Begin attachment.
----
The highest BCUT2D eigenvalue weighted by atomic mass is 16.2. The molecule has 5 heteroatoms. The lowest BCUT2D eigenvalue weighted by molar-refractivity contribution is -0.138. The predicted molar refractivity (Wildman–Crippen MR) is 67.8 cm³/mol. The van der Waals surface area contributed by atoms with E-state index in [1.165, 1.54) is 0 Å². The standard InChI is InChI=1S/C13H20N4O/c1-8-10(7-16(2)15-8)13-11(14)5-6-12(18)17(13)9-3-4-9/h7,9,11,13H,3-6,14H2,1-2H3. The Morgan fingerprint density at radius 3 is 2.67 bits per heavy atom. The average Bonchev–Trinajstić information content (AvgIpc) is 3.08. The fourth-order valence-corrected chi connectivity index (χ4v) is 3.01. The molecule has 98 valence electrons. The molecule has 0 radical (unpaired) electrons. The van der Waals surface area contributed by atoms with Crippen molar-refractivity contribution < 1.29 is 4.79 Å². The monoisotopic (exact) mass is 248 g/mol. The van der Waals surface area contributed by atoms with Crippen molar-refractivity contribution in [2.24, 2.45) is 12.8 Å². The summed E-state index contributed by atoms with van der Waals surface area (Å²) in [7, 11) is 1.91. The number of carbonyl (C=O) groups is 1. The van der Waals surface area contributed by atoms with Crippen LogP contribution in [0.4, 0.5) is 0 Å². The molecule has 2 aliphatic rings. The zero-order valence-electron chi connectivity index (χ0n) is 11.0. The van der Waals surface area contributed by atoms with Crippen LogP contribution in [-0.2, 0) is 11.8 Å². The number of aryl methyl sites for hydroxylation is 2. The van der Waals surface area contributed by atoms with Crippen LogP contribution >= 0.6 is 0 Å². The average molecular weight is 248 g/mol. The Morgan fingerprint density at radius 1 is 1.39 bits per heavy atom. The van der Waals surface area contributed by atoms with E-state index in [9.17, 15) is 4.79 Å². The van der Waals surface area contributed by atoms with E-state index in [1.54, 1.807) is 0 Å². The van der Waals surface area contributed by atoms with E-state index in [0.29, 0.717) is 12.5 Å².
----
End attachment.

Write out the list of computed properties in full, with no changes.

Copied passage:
The highest BCUT2D eigenvalue weighted by atomic mass is 16.2. The molecule has 5 heteroatoms. The lowest BCUT2D eigenvalue weighted by molar-refractivity contribution is -0.138. The predicted molar refractivity (Wildman–Crippen MR) is 67.8 cm³/mol. The van der Waals surface area contributed by atoms with E-state index in [1.165, 1.54) is 0 Å². The standard InChI is InChI=1S/C13H20N4O/c1-8-10(7-16(2)15-8)13-11(14)5-6-12(18)17(13)9-3-4-9/h7,9,11,13H,3-6,14H2,1-2H3. The Morgan fingerprint density at radius 3 is 2.67 bits per heavy atom. The average Bonchev–Trinajstić information content (AvgIpc) is 3.08. The fourth-order valence-corrected chi connectivity index (χ4v) is 3.01. The molecule has 98 valence electrons. The molecule has 0 radical (unpaired) electrons. The van der Waals surface area contributed by atoms with Crippen molar-refractivity contribution < 1.29 is 4.79 Å². The monoisotopic (exact) mass is 248 g/mol. The van der Waals surface area contributed by atoms with Crippen molar-refractivity contribution in [2.24, 2.45) is 12.8 Å². The summed E-state index contributed by atoms with van der Waals surface area (Å²) in [7, 11) is 1.91. The number of carbonyl (C=O) groups is 1. The van der Waals surface area contributed by atoms with Crippen LogP contribution in [0.4, 0.5) is 0 Å². The molecule has 2 aliphatic rings. The zero-order valence-electron chi connectivity index (χ0n) is 11.0. The van der Waals surface area contributed by atoms with Crippen LogP contribution in [-0.2, 0) is 11.8 Å². The number of aryl methyl sites for hydroxylation is 2. The van der Waals surface area contributed by atoms with Crippen LogP contribution >= 0.6 is 0 Å². The average molecular weight is 248 g/mol. The Morgan fingerprint density at radius 1 is 1.39 bits per heavy atom. The van der Waals surface area contributed by atoms with E-state index in [9.17, 15) is 4.79 Å². The van der Waals surface area contributed by atoms with E-state index in [1.54, 1.807) is 0 Å². The van der Waals surface area contributed by atoms with E-state index in [0.29, 0.717) is 12.5 Å².